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Statistical design and optimization of single cell oil production from sugarcane bagasse hydrolysate by an oleaginous yeast Rhodotorula sp. IIP-33 using response surface methodology


Single cell oil production from sugarcane bagasse hydrolysate by oleaginous yeast Rhodotorula sp. IIP-33 was analyzed using a two stage statistical design approach based on Response Surface Methodology. Variables like pentose sugar, (NH4)2SO4, KH2PO4, yeast extract, pH and temperature were found to influence lipid production significantly. Under optimized condition in a shake flask, yield of lipid was 2.1199 g with fat coefficient of 7.09 which also resembled ~99% similarity to model predicted lipid production. In this paper we are presenting optimized results for production of non polar lipid which could be later deoxygenated into hydrocarbon. A qualitative analyses of selective lipid samples yielded a varying distribution of free acid ranging from C6 to C18, majoring C16:0, C18:0 and C18:1 under different fermentation conditions.


Plant and algae based natural fatty oils find industrial applications with continuous increasing demand as oleochemicals and biofuel feedstock. Transesterification of this lipid to its corresponding esters yield a diesel substitute which lacks in drop in’ characteristics like hydrocarbon based fossil fuel (Wackett 2008). Instead, selective de-oxygenation (hydrotreatment) would yield renewable hydrocarbon of desired fuel range (gasoline, aviation jet and diesel) (Verma et al. 2011). However, plant derived lipid can hardly meet our future energy demand irrespective of transesterification or hydrotreatment. Apart from various oil seed bearing plants and microalgae, microbial lipids offer some potential advantages due to their short generation time (80 h with respect to 24 months for plants or 2 months for algae); limited space requirement (could avoid food fuel debate); generation of uniform lipid fractions (irrespective of climate and country) (Li et al. 2008). However, high processing cost still imposes a challenge for its commercialization. Maximum lipid accumulation by oleaginous microorganisms using cheap carbon sources like lignocellulosic biomass derived fermentable sugars and further recovery of single cell oil are undoubtedly major challenges for its commercial success (da Silva et al. 2014; Flores et al. 2000). Sugarcane bagasse can be a potential biomass source in terms of fermentable sugars (~60% holocellulose content) with an average production of 350 MMT (million metric tonne) per annum. Indian sugar mills receive 40% of the total sugarcane produced. 50-55% is crushed in unorganized sector and 8-10% is utilized as seed for future crop. Normally 30% bagasse is obtained from total cane crushed in a sugar mill. Out of total bagasse generated in sugar mill, 75-85% is used to generate boiler steam and rest 15-25% is surplus for other uses mainly papermaking and co-generation. Thus Indian sugar mills generate ~40-42 MMT bagasse which can be effectively hydrolyzed and sachcharified to extract fermentable sugars for valorization to fuels or specialty chemicals instead of boiler steam generation (Jain et al. 2011). Oleaginous microorganisms accumulate lipid when intracellular AMP concentration declines due to depletion of culture nitrogen concentration. Hence microbial biomass generated under carbon limiting condition, channelize their carbon flux for lypogenesis during nitrogen limiting condition, in presence of high sugar density (Botham and Ratledge 1979). Flux is further driven by the reductant NADPH generated during formation of pyruvate from oxaloacetate via malate (Ratledge 2004). Temperature induced changes are reported for fatty acid and lipid quantity and composition in many oleaginous microorganisms. Rhodotorula sp. IIP-33 (hence forth mentioned as IIP-33) is one such yeast and its growth and lipid accumulation characteristics have been reported (Saxena et al. 1998).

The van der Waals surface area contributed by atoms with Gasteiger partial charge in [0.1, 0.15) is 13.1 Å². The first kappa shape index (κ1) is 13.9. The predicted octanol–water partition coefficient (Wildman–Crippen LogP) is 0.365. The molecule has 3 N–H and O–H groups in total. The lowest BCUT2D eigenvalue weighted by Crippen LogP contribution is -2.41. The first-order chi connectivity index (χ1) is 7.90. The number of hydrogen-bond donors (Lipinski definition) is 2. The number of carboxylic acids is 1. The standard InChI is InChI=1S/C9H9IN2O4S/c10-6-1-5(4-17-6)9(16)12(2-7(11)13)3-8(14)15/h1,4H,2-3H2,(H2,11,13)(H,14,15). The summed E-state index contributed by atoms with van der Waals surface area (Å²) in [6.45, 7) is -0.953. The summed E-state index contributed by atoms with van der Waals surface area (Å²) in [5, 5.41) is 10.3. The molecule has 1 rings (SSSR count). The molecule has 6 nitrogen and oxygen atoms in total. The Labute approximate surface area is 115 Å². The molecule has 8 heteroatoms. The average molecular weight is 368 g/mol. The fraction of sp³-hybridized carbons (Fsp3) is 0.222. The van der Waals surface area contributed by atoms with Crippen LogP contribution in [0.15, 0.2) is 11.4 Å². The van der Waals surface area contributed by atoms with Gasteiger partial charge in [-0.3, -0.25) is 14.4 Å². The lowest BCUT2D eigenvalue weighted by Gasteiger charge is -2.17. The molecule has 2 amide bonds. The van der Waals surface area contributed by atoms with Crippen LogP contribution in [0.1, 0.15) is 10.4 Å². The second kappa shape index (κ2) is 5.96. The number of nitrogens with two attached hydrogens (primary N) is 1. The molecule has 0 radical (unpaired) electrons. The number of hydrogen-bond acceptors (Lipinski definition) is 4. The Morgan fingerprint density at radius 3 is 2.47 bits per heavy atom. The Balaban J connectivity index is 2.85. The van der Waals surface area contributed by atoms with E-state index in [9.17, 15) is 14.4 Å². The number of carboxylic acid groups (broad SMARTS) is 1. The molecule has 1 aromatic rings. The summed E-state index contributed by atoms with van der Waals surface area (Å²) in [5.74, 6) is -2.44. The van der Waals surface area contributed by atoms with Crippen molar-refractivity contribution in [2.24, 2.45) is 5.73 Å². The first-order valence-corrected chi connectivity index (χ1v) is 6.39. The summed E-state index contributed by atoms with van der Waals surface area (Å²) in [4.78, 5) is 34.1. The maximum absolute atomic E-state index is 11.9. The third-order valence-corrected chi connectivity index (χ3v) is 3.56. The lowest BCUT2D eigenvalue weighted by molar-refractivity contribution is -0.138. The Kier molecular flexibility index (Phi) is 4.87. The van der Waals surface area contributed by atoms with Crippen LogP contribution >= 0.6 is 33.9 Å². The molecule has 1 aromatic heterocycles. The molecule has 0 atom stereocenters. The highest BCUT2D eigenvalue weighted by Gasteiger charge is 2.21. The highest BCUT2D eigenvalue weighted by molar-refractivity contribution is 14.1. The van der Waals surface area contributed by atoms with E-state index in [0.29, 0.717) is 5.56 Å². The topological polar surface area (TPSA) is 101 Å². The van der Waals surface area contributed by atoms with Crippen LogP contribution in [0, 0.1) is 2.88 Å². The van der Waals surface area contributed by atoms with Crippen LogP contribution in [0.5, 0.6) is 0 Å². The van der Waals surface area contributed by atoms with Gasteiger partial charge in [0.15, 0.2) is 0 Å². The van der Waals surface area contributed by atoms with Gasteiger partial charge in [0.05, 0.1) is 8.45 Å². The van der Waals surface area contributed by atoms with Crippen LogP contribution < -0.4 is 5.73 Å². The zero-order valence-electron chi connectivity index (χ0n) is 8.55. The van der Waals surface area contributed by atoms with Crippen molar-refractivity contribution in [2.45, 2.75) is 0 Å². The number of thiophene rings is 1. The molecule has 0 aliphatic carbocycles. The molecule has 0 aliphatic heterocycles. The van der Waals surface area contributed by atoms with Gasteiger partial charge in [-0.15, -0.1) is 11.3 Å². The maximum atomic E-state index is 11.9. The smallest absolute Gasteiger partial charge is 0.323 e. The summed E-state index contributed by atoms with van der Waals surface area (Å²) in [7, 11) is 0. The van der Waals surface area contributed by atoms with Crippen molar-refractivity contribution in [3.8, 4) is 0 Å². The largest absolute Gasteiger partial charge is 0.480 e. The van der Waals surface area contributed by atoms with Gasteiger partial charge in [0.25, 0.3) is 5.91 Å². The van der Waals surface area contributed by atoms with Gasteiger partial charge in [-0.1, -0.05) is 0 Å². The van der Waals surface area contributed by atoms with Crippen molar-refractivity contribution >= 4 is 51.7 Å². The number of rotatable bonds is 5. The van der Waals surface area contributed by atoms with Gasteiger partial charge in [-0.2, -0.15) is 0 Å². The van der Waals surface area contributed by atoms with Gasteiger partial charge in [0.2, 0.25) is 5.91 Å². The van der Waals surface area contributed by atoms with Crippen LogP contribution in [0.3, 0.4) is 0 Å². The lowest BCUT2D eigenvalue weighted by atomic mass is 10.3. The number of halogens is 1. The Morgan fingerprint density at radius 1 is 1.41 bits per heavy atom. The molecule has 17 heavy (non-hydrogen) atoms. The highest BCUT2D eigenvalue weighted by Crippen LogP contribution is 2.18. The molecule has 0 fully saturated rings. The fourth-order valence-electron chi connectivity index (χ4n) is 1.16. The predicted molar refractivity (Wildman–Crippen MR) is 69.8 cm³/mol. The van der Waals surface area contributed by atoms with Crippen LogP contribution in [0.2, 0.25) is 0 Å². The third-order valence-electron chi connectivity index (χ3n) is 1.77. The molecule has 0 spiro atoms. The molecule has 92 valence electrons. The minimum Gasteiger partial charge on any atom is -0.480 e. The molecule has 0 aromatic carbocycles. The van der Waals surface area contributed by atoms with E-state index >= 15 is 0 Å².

One of the unique characteristics of IIP-33 is its ability in utilizing both pentose and hexose sugar for cell biomass generation and lipid accumulation (Chandra 1997). Cell biomass was grown with pentose rich fractions obtained after acid and steam hydrolysis of sugarcane bagasse (SCB) and nitrogen limiting conditions were obtained by adding concentrated pentose stream of SCB hydrolysate. In this paper, we have targeted quantitative accumulation (weight basis) of non polar lipid by IIP-33 by RSM (Response Surface Methodology) via two step approach. Initial screening was performed with Plackett-Burman Design (PBD) (Plackett & Burman 1946) method to identify crucial parameters affecting lipid yield and to the degree based on their individual effect and interactions through Box-Behnken Design (BBD) (Box & Behnken 1960). Further, we had selected 13 lipid samples with varying weights from three different temperatures varying in (carbon/nitrogen) C/N ratios for qualitative analyses of lipid through Gas chromatography coupled with mass spectroscopy (GC/MS) to find any compositional variation in terms of free fatty acids.